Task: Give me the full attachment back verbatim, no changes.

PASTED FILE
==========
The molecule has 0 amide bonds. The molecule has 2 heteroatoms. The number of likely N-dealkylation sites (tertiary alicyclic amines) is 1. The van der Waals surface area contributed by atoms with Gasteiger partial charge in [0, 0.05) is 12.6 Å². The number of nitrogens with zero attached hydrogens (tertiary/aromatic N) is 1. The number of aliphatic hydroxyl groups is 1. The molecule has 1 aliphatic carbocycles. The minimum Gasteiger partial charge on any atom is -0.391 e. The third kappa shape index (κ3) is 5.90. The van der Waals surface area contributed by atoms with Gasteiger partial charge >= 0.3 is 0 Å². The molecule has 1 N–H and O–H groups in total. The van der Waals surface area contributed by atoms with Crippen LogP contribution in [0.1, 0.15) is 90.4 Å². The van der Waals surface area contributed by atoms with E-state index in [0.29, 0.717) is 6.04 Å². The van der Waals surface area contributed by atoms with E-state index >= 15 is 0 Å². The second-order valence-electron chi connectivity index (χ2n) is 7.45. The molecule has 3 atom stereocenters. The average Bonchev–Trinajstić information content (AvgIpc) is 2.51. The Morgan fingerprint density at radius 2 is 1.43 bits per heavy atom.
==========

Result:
The molecule has 0 amide bonds. The molecule has 2 heteroatoms. The number of likely N-dealkylation sites (tertiary alicyclic amines) is 1. The van der Waals surface area contributed by atoms with Gasteiger partial charge in [0, 0.05) is 12.6 Å². The number of nitrogens with zero attached hydrogens (tertiary/aromatic N) is 1. The number of aliphatic hydroxyl groups is 1. The molecule has 1 aliphatic carbocycles. The minimum Gasteiger partial charge on any atom is -0.391 e. The third kappa shape index (κ3) is 5.90. The van der Waals surface area contributed by atoms with Gasteiger partial charge >= 0.3 is 0 Å². The molecule has 1 N–H and O–H groups in total. The van der Waals surface area contributed by atoms with Crippen LogP contribution in [0.1, 0.15) is 90.4 Å². The van der Waals surface area contributed by atoms with E-state index in [0.29, 0.717) is 6.04 Å². The van der Waals surface area contributed by atoms with E-state index >= 15 is 0 Å². The second-order valence-electron chi connectivity index (χ2n) is 7.45. The molecule has 3 atom stereocenters. The average Bonchev–Trinajstić information content (AvgIpc) is 2.51. The Morgan fingerprint density at radius 2 is 1.43 bits per heavy atom.